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A mom shares how she overcame "mom guilt" and gave herself permission to desire things for herself that aren't connected with being a mother.

This article originally appeared on Graeme Seabrook’s website.

“You can pay now, or you can pay later,” my therapist says that to me. A LOT. I’m the type of person who sees my needs as inconveniences, and my wants as things I must earn. And so I push, and hustle, and push some more until eventually I break.

Because I’m human and—as much as I’d like to—I can’t just push past the things I need without eventually paying for it.

Sound familiar?

And so I’ve been working, for years, simply on noticing the things I need and saying them out loud. Sometimes that’s all the impetus it takes for me to actually fulfill my needs. When you hear yourself saying, “I need to eat lunch” over and over, eventually you open the fridge.

But what about the things I want?

That word is so loaded for me. WANT. It’s frivolous. Selfish. Decadent and wrong and illicit. It’s for other people. It’s for children.

I think it might be my next tattoo.

There are things that moms are supposed to want: for our children to be happy and healthy, to get good grades, to be good friends, and for them to ever, EVER actually listen to a word we say.

What if I want rest and peace and soft blankets and dark rooms and quiet music and deep baths?

But what if I want to sleep in? And not just to sleep in, but to sleep all day? What if I want a day off? Or a day off REGULARLY? What if I want rest and peace and soft blankets and dark rooms and quiet music and deep baths?

And candles?


Yummy smells?

What if I want to read a book for fun and not to learn anything?

What if I want to have a sleepover with my friends and eat chocolate chip cookie dough and pizza and watch a ridiculous movie and giggle like we haven’t since we were young?

There’s the rub, for me. Wanting is scandalous enough, but wanting something freely, wanting without offering anything in return, wanting without achievement first – that is sacrilege.

I have been in a battle with my hormones ever since I turned forty earlier this year and the progesterone in my system decided to pack up and walk off the job. For me this has meant near-crippling anxiety, daily panic attacks, insomnia, and nightmares. I have a fantastic doctor who has been helping me regulate this, but it’s a process. Most of the time, now, I’m good. But last week was a shit-show.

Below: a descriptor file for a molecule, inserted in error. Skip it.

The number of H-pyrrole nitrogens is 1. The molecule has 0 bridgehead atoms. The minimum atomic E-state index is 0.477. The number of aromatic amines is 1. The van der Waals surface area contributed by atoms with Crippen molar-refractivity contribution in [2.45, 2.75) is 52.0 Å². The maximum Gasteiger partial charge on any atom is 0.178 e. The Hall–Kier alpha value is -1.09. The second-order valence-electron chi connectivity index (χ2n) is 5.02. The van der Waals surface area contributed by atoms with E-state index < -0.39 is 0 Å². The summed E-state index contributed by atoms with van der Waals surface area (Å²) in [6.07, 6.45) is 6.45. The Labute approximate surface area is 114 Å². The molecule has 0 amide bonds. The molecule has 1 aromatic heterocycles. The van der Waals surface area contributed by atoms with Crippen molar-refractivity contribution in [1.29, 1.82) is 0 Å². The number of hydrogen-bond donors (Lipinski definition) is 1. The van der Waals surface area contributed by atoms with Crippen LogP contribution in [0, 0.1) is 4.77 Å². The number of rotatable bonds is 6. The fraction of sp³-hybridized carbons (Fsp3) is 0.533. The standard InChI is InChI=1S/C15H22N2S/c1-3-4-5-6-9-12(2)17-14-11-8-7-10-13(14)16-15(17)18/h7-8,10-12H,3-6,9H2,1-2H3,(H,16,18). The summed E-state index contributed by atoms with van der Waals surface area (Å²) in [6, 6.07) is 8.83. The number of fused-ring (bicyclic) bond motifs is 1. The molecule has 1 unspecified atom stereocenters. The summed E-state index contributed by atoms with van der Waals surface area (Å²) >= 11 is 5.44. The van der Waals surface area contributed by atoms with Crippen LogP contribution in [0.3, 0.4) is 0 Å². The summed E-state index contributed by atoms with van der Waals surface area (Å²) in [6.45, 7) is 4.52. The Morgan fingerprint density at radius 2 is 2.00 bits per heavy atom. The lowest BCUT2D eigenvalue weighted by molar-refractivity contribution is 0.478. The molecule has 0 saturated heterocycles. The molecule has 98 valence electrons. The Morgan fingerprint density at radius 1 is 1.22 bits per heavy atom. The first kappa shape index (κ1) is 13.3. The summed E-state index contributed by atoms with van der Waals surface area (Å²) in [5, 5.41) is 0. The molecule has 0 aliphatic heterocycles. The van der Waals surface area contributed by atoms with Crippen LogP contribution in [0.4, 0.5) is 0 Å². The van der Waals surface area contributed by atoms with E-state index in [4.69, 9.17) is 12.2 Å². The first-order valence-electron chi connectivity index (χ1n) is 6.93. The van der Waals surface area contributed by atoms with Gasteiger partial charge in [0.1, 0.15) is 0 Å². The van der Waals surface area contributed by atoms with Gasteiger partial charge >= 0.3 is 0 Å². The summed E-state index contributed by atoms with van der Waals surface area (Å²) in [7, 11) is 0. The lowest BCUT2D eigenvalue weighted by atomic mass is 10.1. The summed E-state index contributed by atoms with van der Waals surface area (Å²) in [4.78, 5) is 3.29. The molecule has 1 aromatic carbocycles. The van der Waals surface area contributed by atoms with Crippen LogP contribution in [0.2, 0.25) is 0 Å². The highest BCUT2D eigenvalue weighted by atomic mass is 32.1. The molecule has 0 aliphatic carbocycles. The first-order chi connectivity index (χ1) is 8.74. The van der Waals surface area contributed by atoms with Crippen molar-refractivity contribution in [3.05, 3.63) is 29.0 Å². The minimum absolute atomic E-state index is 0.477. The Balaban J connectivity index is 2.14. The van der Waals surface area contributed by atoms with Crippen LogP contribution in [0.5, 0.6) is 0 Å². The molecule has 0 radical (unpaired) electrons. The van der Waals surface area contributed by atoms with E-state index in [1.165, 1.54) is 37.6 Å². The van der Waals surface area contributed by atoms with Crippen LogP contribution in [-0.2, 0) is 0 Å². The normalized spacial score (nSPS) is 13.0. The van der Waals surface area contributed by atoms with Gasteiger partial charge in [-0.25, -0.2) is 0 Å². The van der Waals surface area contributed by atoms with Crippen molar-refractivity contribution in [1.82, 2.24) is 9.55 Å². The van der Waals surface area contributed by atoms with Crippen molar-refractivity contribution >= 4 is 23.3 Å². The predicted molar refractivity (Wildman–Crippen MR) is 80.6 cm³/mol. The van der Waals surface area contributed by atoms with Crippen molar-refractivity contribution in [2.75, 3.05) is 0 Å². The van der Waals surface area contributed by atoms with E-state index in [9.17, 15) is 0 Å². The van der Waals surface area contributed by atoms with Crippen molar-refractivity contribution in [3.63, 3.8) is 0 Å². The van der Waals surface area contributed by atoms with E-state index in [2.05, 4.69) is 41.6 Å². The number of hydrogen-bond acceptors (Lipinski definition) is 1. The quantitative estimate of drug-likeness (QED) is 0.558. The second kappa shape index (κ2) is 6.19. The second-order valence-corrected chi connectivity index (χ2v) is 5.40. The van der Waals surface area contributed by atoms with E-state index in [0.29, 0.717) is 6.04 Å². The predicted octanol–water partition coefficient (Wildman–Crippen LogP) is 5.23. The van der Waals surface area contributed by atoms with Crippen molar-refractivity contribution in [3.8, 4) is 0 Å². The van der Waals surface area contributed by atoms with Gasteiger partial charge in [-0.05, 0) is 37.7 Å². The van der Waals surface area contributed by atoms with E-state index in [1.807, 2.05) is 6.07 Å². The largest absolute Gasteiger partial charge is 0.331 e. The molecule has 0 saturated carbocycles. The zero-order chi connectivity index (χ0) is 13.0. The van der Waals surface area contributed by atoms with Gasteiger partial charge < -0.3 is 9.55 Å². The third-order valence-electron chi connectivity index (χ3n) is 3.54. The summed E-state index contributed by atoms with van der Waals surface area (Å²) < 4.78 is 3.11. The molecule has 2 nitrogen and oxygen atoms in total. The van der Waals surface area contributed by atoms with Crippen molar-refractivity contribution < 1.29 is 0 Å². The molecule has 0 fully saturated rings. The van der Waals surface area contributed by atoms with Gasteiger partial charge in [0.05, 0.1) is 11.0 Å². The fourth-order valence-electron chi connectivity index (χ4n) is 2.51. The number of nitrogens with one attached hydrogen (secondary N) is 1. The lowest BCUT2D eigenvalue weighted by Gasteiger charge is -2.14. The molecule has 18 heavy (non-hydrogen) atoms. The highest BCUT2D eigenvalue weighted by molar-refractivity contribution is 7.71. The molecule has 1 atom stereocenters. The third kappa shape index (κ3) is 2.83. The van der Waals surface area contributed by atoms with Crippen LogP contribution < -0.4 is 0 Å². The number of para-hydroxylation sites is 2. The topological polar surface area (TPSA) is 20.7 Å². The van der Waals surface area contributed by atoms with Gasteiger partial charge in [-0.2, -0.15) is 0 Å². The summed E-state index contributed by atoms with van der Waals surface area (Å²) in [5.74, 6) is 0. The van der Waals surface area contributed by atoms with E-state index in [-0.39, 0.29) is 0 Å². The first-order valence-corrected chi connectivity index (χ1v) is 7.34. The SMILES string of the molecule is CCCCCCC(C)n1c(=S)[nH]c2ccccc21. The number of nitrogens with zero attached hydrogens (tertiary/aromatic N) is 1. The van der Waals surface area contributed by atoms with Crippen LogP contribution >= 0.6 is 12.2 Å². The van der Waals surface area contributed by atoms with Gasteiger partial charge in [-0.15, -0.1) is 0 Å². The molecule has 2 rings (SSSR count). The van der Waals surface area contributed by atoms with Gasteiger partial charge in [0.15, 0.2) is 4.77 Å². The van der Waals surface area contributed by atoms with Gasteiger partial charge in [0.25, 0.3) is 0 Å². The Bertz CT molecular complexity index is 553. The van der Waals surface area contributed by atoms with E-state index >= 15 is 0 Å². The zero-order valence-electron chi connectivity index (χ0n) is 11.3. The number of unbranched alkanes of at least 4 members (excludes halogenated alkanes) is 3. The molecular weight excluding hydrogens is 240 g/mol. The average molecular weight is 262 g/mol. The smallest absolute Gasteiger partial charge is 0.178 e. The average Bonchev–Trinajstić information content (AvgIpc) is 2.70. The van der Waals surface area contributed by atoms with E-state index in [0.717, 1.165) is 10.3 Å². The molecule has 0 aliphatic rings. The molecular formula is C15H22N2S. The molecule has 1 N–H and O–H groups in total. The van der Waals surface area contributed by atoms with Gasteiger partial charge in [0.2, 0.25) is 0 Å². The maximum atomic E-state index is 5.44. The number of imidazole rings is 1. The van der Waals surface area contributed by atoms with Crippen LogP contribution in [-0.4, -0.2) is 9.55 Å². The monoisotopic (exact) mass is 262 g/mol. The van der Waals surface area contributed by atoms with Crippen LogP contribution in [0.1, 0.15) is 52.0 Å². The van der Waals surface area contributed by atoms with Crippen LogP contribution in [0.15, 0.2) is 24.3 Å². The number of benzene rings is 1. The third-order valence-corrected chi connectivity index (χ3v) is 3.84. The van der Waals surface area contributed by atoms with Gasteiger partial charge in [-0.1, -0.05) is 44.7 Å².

I had night after night of nightmares, which led to insomnia, which led to panic attacks and highly anxious days. Sunday night was more painful than I can explain here. On Monday morning when I saw how full my calendar was for Tuesday through Saturday, I made a radical decision. I took the day off. Totally and completely off.

I got back in bed, watched Netflix, dozed. When the nightmares came back I took a THC/CBD gummy in the hopes that I could sleep through them or just not have them. Every decision I made was in the interest of my own comfort.

“Every decision I made was in the interest of my own comfort.”

As I started to feel better, the guilt and shame crept in. How dare I enjoy any of this? I beat it back by reminding myself that I was doing this today so that I could work for the rest of the week. And then I paused and wondered – what the hell is so wrong with just wanting things?

Yes, I needed to get my sleep back on track and my anxiety under control so that I could work the rest of the week. And also – why did I feel the need to rationalize wanting a break? Why did I have to justify wanting to spend a day in bed with things that make me feel good?

Isn’t is human to want comfort? If so, why does shame lie?

Isn’t it human to want? So why is shame telling me otherwise?

My son is six and he struggles with anxiety. Part of how it manifests is in him hinting about the things he wants instead of asking. I remind him daily, “Ask for what you want, kiddo, just ask”.

I never, ever shame him for wanting. So why do I shame myself?

“Maybe I should offer myself the same compassion and grace I offer my children.”

My daughter will be four next month. When she wants something and we say no she’ll reply with, “But pweeeeease! I WANT IT!” – as if the problem lies in us not understanding the depth of her desire. I usually reply with, “I know that you want ________, but my answer is no because ___________”. I know that acknowledging her wants is so important. A few weeks ago she broke down crying because she’s three and can’t understand that simply wanting isn’t enough to change my mind about whether or not it’s safe for her to climb to the top of the refrigerator. I held her while she raged at me and cried and I said, “It’s hard to want things, huh? I’m so sorry it hurts”.

I really should stop making tiny copies of myself.

Or maybe I should offer myself the same compassion and grace I offer my children. I give them the things and experiences that they want when I can. I don’t ask them to justify their desires.

Isn’t it human to want?

My wants and desires are valid no matter how frivolous they may seem.

My wants and desires are valid even if they cannot be fulfilled now (or ever).

My wants and desires are valid.


And so are you.

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Graeme Seabrook moms moms. She is the founder of The Mom Center, creator of the Whole Human Mama Framework, and her work can be found on


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